Having poor eating habits

This one goes along with not exercising enough (or exercising too much), not drinking enough water, and not taking regular breaks. Lest you start thinking that I sound a bit like your mother, there are some statistics to back up this suggestion. A study published by Population Health Management found that …
Employees with an unhealthy diet were 66 percent more likely to report having experienced a loss in productivity than those who regularly ate whole grains, fruits and vegetables. Employees who exercised only occasionally were 50 percent more likely to report having lower levels of productivity than employees who were regular exercisers.
So, in order to be at your best, take care of yourself and refrain from…

Moving at the speed of light

There are many benefits of slowing down and keeping your pace at a speed that doesn’t make your head spin. Taking your time means that you’ll likely be better at deciding what your priorities are. You’ll also be able to give your full attention to your most important tasks without feeling frazzled.

Trying every productivity strategy

There are many strategies that can motivate you to get stuff done, but not all of them will be the right fit for you. For example, if you know deep down you’re a paper person, use a paper calendar, a notebook, and handwrite your to do list instead of investigating digital options. Gadgets and digital solutions may seem bright and shiny for a moment, but if they don’t suit you, they won’t really help you in the long run. The same is true for how you set up your environment. If you get tons done when you have music playing, go for it. But, if you prefer silence, then keep the music off.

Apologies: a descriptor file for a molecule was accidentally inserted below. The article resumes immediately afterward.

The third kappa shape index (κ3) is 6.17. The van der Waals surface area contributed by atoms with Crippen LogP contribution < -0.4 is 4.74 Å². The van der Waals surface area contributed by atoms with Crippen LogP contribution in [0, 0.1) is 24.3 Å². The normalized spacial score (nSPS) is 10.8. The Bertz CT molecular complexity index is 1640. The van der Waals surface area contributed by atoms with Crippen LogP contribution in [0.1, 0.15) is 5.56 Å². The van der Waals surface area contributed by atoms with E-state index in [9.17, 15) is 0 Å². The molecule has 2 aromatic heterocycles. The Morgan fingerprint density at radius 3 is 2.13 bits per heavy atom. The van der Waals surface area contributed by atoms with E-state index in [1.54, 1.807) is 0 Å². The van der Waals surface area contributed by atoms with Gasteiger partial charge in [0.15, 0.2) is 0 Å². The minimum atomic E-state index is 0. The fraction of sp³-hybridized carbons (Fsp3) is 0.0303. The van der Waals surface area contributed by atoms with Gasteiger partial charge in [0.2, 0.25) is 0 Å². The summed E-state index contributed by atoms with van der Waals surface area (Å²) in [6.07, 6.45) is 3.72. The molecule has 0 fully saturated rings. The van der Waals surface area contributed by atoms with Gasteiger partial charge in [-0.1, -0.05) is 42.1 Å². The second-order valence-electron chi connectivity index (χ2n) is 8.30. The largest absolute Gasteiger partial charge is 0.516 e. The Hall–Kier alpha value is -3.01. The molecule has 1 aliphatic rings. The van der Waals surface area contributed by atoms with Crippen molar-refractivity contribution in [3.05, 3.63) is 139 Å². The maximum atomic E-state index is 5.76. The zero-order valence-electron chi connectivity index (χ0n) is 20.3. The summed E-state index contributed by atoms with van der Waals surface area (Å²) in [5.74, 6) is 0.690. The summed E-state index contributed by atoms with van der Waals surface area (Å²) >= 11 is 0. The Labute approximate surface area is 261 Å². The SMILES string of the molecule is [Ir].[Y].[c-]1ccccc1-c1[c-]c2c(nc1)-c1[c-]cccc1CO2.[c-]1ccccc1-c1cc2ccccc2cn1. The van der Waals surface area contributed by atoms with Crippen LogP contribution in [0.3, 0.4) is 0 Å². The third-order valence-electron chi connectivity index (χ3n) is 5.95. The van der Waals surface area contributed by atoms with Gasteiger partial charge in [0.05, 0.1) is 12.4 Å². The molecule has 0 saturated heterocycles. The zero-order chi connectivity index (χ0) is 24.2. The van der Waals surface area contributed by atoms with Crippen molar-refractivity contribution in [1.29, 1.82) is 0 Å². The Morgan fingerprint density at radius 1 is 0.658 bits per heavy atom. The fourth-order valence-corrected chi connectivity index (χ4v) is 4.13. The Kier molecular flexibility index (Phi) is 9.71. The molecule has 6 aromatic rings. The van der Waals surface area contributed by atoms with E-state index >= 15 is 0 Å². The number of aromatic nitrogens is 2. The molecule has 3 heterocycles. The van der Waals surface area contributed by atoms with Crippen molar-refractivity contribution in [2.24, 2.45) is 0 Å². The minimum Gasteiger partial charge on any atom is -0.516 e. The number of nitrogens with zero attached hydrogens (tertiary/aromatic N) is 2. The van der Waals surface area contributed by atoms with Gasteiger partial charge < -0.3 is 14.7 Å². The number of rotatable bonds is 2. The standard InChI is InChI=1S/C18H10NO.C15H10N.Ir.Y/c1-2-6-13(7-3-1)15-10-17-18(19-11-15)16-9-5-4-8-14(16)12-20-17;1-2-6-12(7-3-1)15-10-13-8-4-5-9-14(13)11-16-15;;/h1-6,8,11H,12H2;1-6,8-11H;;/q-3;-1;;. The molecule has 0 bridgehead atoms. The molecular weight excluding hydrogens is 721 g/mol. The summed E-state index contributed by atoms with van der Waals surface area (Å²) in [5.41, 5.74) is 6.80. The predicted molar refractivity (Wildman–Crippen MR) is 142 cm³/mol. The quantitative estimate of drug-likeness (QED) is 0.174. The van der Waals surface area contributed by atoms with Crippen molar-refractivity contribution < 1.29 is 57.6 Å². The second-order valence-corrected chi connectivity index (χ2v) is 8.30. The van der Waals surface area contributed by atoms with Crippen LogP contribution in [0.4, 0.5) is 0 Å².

Once you find “the one,” stick to it. Yes, you may need to use a new technique when your life changes, but when you find a system that works well with your learning and work styles, don’t spend any unnecessary time checking out other things.

Working only on other people’s stuff

Sometimes it may seem that you’re getting a lot accomplished, but are those tasks that you’re checking off your to-do list yours? Or do they belong to someone else? It’s nice to help your colleagues, but not at the expense of your own responsibilities. Set aside time to assist others but ensure that you’re giving priority to your own projects. You also need to be careful so you’re not …